Demonic child screams and runs through an 8 hour flight from Germany to Newark


#118

I was half-expecting to read “boil him alive,” “look for a third nipple,” or “burn him at the stake,” but as I haven’t yet reached the end of the comments, perhaps there’s still time.


#120

So if the child was born that way, it should come as no surprise to his accompanying adult, and suitable accommodations (sedative/analog entertainment) arranged.


#121

This would make a great public service announcement from the Planned Parenthood Federation. Get some would be parents really thinking!


#122

Oops. You said it.

:wink:


#124

Thanks for noticing! I try.


#125

It’s popular in American culture to blame everything that a child might be or do directly on their parents. That’s just another “popular in America” thing that isn’t all that healthy.

I have a niece that’s a shrieker. She has pretty much broken her parents. They’ve lost the will to fight. Sometimes, when it gets to be too much, they put her on the phone or skype to talk with another family member. Kids have very different behavior with other adults than they do with their ridiculous, broken parents. Sometimes an adult who simply asks, “why are you screaming?” will stop them dead in a track of sudden self-consciousness.

Or you could fly the “Don’t Get Involved” Express for 8 long hours.


#126

It is popular in South América too…


#127

I’ve repeatedly reminded my 3 kids (now ages 17, 14, and 10)…

“This is a battle of wills, and you WILL lose.”

I am sorry to be blunt on this…bullshit. Parents are absolutely responsible for their children’s behavior right up until the point where the behavior is out of the child’s control (metal health issues, physical health issues, etc).

In the case of the above video…if the child has some neurological disorder (like say turrets) in which the child has zero control over their actions, then fine I am not going to hold the parent accountable.


#128

This directly contradicts my experience in the USA when I was involved with birth and adoption 20+ years ago. At that time health professionals and social workers were being trained to use “it” rather than he or she when talking about babies and infants. Particularly pre-birth, when using a gendered pronoun might reveal information parents did not wish to know or have divulged to bystanders, but also afterwards in cases when one had not actually checked inside the pants of the child for gender.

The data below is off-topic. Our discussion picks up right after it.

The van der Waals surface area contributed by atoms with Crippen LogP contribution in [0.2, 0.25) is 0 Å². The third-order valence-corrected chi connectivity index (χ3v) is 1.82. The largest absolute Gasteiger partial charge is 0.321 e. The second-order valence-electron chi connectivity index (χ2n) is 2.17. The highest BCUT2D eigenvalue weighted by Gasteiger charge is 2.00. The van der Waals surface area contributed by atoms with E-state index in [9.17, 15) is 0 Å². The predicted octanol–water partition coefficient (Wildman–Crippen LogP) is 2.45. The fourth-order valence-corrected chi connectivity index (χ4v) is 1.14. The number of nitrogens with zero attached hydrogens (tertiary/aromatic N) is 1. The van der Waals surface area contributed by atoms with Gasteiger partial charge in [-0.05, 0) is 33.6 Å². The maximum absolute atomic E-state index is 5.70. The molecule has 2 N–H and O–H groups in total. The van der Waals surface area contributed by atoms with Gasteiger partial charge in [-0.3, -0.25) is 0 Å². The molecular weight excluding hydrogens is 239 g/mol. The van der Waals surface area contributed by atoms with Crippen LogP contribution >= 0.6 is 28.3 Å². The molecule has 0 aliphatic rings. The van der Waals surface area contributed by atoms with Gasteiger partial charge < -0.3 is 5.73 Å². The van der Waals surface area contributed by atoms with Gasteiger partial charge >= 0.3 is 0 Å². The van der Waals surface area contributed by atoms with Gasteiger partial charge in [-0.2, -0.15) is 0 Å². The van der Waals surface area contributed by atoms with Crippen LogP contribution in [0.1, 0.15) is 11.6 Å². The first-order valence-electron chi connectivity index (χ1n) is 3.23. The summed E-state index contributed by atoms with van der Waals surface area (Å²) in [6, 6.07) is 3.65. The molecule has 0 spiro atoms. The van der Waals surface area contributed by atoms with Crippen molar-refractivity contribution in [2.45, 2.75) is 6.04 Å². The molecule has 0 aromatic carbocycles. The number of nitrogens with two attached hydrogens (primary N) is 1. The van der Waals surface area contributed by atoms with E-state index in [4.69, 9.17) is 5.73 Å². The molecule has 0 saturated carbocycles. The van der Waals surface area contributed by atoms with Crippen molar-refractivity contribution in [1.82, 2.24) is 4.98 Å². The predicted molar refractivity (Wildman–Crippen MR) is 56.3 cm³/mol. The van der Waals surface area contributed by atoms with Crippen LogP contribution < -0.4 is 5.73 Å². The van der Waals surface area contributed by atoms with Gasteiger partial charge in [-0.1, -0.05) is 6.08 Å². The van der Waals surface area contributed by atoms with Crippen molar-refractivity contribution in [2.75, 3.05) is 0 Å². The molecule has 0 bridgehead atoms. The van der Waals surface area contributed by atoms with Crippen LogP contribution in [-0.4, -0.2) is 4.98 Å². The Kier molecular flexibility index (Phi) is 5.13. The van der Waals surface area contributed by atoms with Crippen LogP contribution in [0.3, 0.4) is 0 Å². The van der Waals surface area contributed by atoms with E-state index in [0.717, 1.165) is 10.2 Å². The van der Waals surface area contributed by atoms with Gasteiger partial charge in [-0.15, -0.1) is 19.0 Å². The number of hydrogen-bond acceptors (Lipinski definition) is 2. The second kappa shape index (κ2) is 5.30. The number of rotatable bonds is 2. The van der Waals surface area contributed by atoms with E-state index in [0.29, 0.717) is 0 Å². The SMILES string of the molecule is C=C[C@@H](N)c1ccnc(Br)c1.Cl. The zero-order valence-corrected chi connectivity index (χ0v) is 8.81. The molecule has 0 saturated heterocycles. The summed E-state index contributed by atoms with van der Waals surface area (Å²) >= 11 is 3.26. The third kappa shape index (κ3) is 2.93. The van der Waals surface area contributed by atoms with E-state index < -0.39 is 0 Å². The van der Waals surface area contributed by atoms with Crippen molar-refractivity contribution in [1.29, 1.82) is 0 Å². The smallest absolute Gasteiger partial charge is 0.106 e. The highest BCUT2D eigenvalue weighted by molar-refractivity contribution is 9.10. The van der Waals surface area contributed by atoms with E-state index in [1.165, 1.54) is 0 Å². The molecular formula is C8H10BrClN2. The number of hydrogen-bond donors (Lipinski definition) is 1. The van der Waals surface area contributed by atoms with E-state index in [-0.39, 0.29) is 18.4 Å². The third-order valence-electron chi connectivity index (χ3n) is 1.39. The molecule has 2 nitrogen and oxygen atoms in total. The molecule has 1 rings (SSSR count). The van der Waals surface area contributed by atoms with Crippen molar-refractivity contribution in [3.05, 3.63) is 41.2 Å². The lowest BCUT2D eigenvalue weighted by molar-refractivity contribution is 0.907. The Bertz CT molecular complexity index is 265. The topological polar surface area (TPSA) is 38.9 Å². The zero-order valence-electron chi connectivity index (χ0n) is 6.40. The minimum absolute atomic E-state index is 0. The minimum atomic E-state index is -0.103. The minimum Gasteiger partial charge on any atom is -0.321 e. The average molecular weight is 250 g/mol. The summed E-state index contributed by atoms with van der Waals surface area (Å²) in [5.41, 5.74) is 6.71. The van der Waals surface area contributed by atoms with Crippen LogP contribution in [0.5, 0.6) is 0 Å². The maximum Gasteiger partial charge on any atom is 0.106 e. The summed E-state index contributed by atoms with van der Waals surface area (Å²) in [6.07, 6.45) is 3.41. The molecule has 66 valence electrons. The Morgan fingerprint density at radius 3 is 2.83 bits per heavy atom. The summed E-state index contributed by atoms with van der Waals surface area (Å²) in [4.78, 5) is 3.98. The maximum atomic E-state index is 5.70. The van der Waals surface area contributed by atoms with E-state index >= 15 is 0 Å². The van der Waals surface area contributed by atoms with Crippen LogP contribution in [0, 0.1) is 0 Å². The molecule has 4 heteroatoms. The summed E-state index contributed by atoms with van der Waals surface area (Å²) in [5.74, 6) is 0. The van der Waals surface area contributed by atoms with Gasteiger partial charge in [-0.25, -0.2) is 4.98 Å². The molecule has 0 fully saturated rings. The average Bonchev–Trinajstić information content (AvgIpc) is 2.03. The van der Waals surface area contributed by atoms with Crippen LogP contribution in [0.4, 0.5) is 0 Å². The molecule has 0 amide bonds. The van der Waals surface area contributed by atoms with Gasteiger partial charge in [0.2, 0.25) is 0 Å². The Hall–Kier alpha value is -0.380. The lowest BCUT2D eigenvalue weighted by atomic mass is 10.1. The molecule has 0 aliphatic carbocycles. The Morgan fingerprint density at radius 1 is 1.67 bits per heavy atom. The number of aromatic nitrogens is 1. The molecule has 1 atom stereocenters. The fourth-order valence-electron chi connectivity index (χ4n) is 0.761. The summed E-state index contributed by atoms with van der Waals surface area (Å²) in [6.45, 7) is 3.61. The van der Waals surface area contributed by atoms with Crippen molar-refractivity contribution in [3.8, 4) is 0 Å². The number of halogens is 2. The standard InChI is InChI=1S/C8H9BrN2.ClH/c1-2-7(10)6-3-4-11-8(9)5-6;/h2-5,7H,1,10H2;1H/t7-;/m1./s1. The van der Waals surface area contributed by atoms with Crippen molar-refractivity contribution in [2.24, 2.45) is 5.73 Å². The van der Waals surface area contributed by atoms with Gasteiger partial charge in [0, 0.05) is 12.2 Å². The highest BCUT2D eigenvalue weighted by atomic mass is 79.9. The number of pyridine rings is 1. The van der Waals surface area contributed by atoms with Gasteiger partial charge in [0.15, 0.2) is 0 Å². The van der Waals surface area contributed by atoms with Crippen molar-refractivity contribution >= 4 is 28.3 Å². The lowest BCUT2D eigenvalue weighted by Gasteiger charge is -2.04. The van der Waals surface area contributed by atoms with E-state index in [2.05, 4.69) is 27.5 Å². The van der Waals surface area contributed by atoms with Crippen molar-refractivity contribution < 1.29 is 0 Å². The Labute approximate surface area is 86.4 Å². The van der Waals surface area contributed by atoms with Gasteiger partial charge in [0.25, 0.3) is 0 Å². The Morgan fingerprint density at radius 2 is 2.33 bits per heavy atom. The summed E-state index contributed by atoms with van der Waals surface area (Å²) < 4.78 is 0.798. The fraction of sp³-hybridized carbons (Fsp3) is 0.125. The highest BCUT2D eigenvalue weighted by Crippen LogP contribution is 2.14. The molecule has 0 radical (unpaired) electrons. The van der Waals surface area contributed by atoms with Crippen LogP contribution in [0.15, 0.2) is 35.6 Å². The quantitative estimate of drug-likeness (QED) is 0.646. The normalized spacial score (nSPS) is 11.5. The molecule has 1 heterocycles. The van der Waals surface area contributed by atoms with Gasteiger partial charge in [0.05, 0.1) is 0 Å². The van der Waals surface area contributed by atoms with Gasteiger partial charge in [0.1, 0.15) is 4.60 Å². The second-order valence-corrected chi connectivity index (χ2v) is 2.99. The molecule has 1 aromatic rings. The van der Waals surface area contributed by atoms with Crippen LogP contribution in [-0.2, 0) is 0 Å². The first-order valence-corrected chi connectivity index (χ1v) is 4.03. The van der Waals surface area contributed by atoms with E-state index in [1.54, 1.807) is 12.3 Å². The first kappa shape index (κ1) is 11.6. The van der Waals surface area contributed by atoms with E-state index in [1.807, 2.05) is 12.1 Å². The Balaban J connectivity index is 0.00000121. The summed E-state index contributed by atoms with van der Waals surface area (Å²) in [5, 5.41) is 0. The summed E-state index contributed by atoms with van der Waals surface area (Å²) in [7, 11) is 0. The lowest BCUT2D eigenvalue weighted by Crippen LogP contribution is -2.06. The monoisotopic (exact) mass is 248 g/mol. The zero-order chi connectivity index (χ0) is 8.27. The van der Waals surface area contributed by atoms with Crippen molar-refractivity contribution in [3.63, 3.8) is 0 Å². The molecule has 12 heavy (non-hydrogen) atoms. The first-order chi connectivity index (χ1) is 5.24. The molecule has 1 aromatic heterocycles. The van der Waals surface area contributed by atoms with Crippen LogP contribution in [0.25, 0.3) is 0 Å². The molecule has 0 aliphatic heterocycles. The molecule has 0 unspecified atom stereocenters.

It was considered respectful, not offensive.


#129

This actually goes both ways, behaviorally: my niece’s son has always been the easiest, best-behaved child to the point where we actually discuss how lucky she is with him.

this is why i tend to feel bad for parents with children behaving terribly, i think this could possibly be their worst day ever.

but even the best-behaved children need an intervention sometime, as it’s just part of their social education, and parents need to be there doing that for their children. (for parents of kids on the spectrum or otherwise special needs it’s a steeply heightened thing, I’m guessing.)

but again, a 5 minute video of an 8 hour flight, being the testimony of someone who filmed the child’s face but somehow never shows the parent he’s criticizing, let alone confronts her (or even any FA), is not who i’m going to listen to on matters of social etiquette.


#130

I’m certain I could’ve managed my own children better than this but I’ve gotta say:

Nothing tickles my heart more than non-parents giving parenting advice. There’s just no way a person can possibly know what it is to be responsible for the entire life of another human being until they are. I’m really going to take my time to read all the delicious comments later. :hugs:

And for all we know, this kid is traveling to New York to see the only pediatric neurosurgeon in the world who can fix his behavior. I’m not saying that’s what’s going on or that the mother doesn’t come off like a shithead here but it’s still funny to me.


#131

People that are parents aren’t mythical next-level evolutions of a normal human beings. They’re still people and i bet 99% of their daily struggles are releatable to any other human being, so get off your high horse. It’s like a rich person telling poor people to stay in their lane because they couldn’t possibly understand what it means to be rich.